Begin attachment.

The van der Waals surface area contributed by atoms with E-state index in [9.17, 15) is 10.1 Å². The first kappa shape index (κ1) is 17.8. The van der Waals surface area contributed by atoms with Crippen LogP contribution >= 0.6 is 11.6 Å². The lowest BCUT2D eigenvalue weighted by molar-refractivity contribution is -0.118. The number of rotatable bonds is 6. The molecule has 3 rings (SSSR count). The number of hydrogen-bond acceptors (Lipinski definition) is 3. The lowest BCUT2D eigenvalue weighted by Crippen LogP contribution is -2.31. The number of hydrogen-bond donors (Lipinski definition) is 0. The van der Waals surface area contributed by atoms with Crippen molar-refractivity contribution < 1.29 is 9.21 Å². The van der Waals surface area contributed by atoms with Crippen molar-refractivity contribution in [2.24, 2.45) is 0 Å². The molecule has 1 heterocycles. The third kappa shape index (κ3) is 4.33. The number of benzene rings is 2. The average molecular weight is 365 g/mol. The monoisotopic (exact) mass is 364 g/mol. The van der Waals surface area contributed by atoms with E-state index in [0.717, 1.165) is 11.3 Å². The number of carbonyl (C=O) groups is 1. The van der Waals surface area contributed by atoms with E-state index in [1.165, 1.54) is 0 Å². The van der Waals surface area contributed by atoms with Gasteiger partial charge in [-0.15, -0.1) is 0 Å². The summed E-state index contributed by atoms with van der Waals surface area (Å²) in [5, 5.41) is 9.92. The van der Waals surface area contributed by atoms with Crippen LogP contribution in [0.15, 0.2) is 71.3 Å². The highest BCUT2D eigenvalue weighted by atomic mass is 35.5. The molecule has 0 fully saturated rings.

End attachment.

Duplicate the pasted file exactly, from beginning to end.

The van der Waals surface area contributed by atoms with E-state index in [9.17, 15) is 10.1 Å². The first kappa shape index (κ1) is 17.8. The van der Waals surface area contributed by atoms with Crippen LogP contribution >= 0.6 is 11.6 Å². The lowest BCUT2D eigenvalue weighted by molar-refractivity contribution is -0.118. The number of rotatable bonds is 6. The molecule has 3 rings (SSSR count). The number of hydrogen-bond acceptors (Lipinski definition) is 3. The lowest BCUT2D eigenvalue weighted by Crippen LogP contribution is -2.31. The number of hydrogen-bond donors (Lipinski definition) is 0. The van der Waals surface area contributed by atoms with Crippen molar-refractivity contribution < 1.29 is 9.21 Å². The van der Waals surface area contributed by atoms with Crippen molar-refractivity contribution in [2.24, 2.45) is 0 Å². The molecule has 1 heterocycles. The third kappa shape index (κ3) is 4.33. The number of benzene rings is 2. The average molecular weight is 365 g/mol. The monoisotopic (exact) mass is 364 g/mol. The van der Waals surface area contributed by atoms with E-state index in [0.717, 1.165) is 11.3 Å². The number of carbonyl (C=O) groups is 1. The van der Waals surface area contributed by atoms with E-state index in [1.165, 1.54) is 0 Å². The van der Waals surface area contributed by atoms with Gasteiger partial charge in [-0.15, -0.1) is 0 Å². The summed E-state index contributed by atoms with van der Waals surface area (Å²) in [5, 5.41) is 9.92. The van der Waals surface area contributed by atoms with Crippen LogP contribution in [0.15, 0.2) is 71.3 Å². The highest BCUT2D eigenvalue weighted by atomic mass is 35.5. The molecule has 0 fully saturated rings.